Washbrook mom and dad wanted him to appreciate the good fortune that he had, and if he ever got a swelled ego, he would have had to stop acting. But Washbrook said he managed to keep a level head, even though at the height of his fame, he couldn’t go anywhere without being recognized. After “Flicka” was canceled, Washbrook was still under contract, so there were still some acting gigs for the studio, but he then had to make the decision of whether to continue on at the professional school for child actors or go to a regular public school. Washbrook immersed himself in Van Nuys Junior and Senior High School, and upon graduation he went to Cal State University.

After graduating from college he was still doing some acting, occasional spots on “Hazel,” “Perry Mason,” and “My Three Sons,” to name a few, but the work was tapering off. He next got involved in a theater group in L.A., which he found rewarding, so in 1970 he decided to go to New York, where the theater scene was flourishing. He spent five years in New York, both working in the city and doing summer stock and regional theater.

Believing that theater was his calling, Washbrook decided to take a sabbatical and study classics in London at the Royal Academy of Dramatic Art. Following that, he spent another year studying at the London Academy of Music and Dramatic Arts.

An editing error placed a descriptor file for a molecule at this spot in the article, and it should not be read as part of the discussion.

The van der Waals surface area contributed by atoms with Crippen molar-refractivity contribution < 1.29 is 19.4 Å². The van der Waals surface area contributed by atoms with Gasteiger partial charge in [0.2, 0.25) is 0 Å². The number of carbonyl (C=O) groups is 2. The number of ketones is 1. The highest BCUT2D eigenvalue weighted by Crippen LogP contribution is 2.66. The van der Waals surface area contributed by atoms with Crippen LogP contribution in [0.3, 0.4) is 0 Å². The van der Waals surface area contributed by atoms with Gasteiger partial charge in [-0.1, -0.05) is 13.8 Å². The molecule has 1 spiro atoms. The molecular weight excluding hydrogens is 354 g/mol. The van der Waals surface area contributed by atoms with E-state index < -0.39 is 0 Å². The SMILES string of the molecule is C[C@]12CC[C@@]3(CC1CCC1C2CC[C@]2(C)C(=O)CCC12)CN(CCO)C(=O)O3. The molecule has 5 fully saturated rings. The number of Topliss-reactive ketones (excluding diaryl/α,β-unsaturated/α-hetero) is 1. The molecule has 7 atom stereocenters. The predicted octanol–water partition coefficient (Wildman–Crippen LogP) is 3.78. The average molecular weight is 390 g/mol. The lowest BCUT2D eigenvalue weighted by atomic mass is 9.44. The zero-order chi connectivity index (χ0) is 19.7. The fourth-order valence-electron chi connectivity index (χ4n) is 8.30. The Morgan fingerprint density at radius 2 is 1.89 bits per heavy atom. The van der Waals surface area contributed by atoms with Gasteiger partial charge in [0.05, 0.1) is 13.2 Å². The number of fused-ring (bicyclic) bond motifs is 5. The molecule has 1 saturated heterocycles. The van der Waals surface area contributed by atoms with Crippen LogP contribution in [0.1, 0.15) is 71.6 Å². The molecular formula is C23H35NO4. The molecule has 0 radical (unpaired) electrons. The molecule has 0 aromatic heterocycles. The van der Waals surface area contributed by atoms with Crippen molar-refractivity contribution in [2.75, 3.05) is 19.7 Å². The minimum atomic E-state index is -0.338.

At the end of the year, Washbrook and his wife Joy decided to stay in London, get an agent and pursue acting jobs in TV, film, and the theater, but at the end of the second year, Joy became pregnant, and they decided to go back to New York.

The last movie Washbrook did in England was with David Niven and Elke Sommer, called “A Nightingale Sang in Berkeley Square.” It was about a very famous bank robbery, and Washbrook played the role of a bank manager. Interestingly enough, this was a case of art foreshadowing life; in the not too distant future Washbrook would indeed work for a bank.

The Washbrooks moved back to New York and then back out to Hollywood, where John wanted to give acting another shot. Unfortunately the roles proved to be not that gratifying, and the business courses he took in college began to come in handy. Washbrook reluctantly started working temp jobs in accounting, and eventually worked for a bank in the accounting department for a couple of years. But when he was offered permanent jobs he would politely turn them down, saying, “I’m an actor.”

However, there was something very appealing about having a regular job: He was after all a family man, and the regular paycheck came in handy.

So at the age of 42, Washbrook called his agent and “cut the umbilical cord,” as he put it, and “accepted his first earth job” at the bank. And with that the chapter closed on Washbrook’s first career.

Washbrook’s second career as a banker commenced in 1983, and five years later the family moved to the Vineyard, where John worked first for the Martha’s VIneyard National Bank and then for the Edgartown National Bank.

So returning to my original premise, next time you’re sitting next to a stranger on the ferry, don’t be afraid to strike up a conversation. The wonderful thing about people from the Vineyard, there’s always a great backstory.